Figure 3
Source: Bloomberg

Thus, there was a clear case, in my view, for the sovereign participants in the market to drive down the spot price relative to the forward price, thereby reducing the disincentive of private sector participants to build spot inven-tories to meet spot winter-driven demand. Re-enforcing that near-term goal was a need to prevent spot prices from going so high as to undermine global aggregate demand, setting the stage for a precipitous fall for oil prices once winter ineluctably turns to spring.

In a nutshell, the U.S. and Saudi Arabia, separately and together, intervened into the oil markets because it was in their own best interests — and the world’s! Were there politics involved? Sure, there were politics involved. But then, politics are by definition involved in markets where sovereign, not private sector players, are the marginal suppliers. In my view, the joint actions taken by the U.S. and Saudi Arabia were the right thing to do. And I would say the same thing if a Republican was sitting in the White House. My only criti-cism of the actions is that they should have happened sooner!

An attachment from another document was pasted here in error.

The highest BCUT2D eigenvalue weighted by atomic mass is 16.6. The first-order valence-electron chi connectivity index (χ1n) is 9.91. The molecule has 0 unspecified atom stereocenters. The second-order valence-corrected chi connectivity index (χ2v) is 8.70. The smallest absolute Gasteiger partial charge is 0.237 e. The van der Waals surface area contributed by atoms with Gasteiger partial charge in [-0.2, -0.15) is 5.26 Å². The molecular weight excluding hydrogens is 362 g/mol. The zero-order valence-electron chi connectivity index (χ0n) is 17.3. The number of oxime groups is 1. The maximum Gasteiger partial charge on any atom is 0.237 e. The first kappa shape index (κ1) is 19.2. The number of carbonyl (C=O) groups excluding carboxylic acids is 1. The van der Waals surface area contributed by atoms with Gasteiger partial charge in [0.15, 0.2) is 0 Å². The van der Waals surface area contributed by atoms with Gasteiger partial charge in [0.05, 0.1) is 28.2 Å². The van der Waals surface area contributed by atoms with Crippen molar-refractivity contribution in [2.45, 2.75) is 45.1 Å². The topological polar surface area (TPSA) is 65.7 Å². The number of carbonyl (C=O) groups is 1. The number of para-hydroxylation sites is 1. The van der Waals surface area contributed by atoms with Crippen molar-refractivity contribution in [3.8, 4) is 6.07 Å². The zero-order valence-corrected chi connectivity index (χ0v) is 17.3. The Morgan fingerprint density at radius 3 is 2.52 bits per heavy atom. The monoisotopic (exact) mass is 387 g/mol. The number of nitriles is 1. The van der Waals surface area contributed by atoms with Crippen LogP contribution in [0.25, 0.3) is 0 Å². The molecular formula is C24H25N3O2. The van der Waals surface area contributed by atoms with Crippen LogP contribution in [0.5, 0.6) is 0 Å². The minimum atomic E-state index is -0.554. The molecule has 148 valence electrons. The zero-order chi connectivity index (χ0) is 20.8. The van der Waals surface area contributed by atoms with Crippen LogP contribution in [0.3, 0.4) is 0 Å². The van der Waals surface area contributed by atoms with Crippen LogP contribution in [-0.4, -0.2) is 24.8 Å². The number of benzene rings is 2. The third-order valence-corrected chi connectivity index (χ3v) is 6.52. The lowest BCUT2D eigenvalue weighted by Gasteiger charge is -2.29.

The nature of the oil market is such that (1) wild gyrations in the price of the oil tend to come about when (2) private sector agents expect large changes in the future price of oil, as evidenced by (3) extreme spreads between the spot and forward price, which (4) generate micro-economically rational, but macro -economically irrational changes in desired inventories. Accordingly, it is imminently reasonable for sovereign participants in the market to “take the other side” when private sector participants, for whatever herd-driven reasons, start to expect large swings in oil prices, the very discounting of which become self-reinforcing.